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1: 風吹けば名無し@\(^o^)/ 2017/09/09(土) 22:47:55.83 ID:nxCv/
For medievalists or anyone with more than a passing interest, the most unusual element of the Voynich manuscript – Beinecke Ms. 408, known to many as “the most mysterious manuscript in the world” – is its handwritten text.
Although several of its symbols (especially the ligatures) are recognizable, adopted for the sake of economy by the medieval scribes, the words formed by its neatly grouped characters do not appear to correspond to any known language.
It was long believed that the text was a form of code – one which repeated attempts by crypt­o­graphers and linguists failed to penetrate.
As someone with long experience of interpreting the Latin inscriptions on classical monuments and the tombs and brasses in English parish churches,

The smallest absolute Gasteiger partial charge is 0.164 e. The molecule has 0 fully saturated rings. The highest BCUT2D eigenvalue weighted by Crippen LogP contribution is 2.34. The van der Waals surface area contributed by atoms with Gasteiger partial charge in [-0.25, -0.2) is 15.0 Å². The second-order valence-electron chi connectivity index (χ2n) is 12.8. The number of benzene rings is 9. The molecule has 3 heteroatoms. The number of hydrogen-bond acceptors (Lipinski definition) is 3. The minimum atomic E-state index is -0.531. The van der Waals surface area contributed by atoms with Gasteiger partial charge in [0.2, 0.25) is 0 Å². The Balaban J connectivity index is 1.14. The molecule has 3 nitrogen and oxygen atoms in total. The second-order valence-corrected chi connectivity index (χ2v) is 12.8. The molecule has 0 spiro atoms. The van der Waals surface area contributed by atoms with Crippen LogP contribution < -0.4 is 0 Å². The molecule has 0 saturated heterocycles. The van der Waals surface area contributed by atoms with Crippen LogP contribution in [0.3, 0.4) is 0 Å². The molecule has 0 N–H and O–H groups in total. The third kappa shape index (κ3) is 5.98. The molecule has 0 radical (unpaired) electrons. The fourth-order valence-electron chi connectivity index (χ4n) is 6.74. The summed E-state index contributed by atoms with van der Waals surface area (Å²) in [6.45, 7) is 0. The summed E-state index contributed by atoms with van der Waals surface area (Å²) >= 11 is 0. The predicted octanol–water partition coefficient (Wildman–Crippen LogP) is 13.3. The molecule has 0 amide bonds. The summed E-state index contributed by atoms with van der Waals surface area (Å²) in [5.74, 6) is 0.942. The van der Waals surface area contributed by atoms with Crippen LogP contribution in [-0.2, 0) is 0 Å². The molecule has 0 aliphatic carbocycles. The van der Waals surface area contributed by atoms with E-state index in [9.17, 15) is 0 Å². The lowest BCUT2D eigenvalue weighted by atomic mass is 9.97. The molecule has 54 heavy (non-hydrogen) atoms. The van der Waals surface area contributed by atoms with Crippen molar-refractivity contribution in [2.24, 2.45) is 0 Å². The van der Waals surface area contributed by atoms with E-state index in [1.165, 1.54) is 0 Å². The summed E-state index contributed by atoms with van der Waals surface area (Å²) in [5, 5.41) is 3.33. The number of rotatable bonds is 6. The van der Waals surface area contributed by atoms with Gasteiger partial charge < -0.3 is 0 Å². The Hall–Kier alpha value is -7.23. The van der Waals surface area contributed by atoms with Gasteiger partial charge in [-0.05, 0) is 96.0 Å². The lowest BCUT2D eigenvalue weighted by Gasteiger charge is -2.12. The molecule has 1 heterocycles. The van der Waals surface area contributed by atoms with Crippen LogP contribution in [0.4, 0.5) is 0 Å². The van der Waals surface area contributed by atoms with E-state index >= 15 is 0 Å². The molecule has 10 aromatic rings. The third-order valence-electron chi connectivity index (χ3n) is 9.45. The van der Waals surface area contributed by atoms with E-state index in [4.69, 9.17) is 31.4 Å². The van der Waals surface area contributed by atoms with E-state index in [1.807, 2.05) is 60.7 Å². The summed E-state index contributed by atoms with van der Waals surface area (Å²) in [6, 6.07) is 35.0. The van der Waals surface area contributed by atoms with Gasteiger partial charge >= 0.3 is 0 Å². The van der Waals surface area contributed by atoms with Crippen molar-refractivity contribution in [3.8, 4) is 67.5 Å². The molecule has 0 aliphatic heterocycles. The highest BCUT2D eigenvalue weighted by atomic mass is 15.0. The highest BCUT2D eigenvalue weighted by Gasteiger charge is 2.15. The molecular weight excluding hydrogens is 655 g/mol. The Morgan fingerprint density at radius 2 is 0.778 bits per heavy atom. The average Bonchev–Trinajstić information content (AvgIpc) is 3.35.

I recognized in the Voynich script tell-tale signs of an abbreviated Latin format. But interpretation of such abbreviations depends largely on the context in which they are used.
I needed to understand the copious illustrations that accompany the text.
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ヴォイニッチ手稿( ヴォイニッチしゅこう、ヴォイニッチ写本、ヴォイニック写本とも、英語: Voynich Manuscript)とは、1912年にイタリアで発見された古文書(写本)。未解読の文字が記され、多数の奇妙な絵が描かれていることが特徴である。大きさは23.5cm×16.2cm×5cmで、左から右読み、現存する分で約240ページの羊皮紙でできている。